The Central Bank of the Bahamas

By Jerry Roker
for Bahamas Press

The Bahamas must find a way to build a more resilient economy, so its overall development and the standard of living of its citizens are not at the mercy of the international agencies, or the economic performance of other countries.

The government must continue to restructure and diversify the economy, but as a small open developing country, The Bahamas is vulnerable to external shocks, as the 2008 global financial crisis has shown.

On the social side, in terms of health care, there are still challenges with respect to chronic non-communicable diseases. Though we have made strides in the past 50 years, improving the quantity and quality of housing, there are still pockets of unsatisfactory living conditions among the more vulnerable sections of the population.

Though these challenges may appear daunting, the Government must remain resolute in its objective to managing an economy and country that is economically viable, socially balanced and environmentally sound, characterised by good governance. We are a strong and resilient people and we have demonstrated this time and time again; we are also proven craftsmen of our fate. What is required now is to strategically plan for the future.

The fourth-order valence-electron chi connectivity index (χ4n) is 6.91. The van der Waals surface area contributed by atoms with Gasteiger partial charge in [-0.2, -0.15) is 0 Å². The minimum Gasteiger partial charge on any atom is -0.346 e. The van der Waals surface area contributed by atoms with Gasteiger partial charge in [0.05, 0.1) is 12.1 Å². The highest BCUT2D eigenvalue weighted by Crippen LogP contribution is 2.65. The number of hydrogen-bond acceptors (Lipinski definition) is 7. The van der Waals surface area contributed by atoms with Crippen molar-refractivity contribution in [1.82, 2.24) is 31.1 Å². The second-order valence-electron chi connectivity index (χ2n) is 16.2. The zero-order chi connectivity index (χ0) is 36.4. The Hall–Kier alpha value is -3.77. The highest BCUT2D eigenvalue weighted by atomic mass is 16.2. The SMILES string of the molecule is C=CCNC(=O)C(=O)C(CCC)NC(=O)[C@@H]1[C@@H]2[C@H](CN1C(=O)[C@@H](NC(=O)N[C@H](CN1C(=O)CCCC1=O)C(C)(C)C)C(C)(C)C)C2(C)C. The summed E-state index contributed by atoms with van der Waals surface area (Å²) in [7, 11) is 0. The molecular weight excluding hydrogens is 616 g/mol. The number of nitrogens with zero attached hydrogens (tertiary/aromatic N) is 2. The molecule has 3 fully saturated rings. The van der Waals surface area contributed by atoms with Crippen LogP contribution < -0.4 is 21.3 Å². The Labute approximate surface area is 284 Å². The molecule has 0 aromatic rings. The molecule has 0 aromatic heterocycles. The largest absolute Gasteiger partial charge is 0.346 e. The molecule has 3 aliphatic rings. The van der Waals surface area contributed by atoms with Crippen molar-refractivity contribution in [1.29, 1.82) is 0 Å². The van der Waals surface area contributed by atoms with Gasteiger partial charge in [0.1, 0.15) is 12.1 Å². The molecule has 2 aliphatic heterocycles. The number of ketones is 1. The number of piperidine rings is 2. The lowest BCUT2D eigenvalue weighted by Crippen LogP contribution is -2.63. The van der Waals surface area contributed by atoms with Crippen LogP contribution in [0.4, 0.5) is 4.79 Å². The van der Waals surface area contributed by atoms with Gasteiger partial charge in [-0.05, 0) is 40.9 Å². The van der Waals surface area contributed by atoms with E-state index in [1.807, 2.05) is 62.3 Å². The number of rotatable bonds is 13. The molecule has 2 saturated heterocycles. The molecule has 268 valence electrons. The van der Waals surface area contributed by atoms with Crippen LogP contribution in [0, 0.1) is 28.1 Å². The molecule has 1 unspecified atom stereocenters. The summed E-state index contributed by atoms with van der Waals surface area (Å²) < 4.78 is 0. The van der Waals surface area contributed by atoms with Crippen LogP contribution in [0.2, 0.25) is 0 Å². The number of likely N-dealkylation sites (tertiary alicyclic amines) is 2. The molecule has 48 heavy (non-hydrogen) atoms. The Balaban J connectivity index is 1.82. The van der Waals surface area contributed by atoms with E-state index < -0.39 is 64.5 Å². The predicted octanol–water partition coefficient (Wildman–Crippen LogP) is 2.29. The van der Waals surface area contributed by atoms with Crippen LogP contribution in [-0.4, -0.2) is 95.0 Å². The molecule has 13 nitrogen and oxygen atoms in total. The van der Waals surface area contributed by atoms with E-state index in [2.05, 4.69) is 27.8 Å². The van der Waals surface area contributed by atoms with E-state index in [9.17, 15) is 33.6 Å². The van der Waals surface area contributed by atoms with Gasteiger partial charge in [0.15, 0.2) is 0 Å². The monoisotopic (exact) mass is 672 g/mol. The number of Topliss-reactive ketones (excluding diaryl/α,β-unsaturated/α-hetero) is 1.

The Bahamas’ greatest prospects for development are in food security, innovation, energy and private sector development. We need to create a more sophisticated entrepreneurial class that would help to transform The Bahamian economy in the future. There is a broad and growing consensus that structural reforms could lead to improvements in resource allocation and productivity, and boost growth.

Bahamians have a lot to be thankful for, in that the economy has been somewhat transformed and the wealth and standard of living of the population is improving
While the social safety system takes care of the less fortunate, there is still much land to be possessed. On the way forward,there must be much more focus on reducing poverty and crime.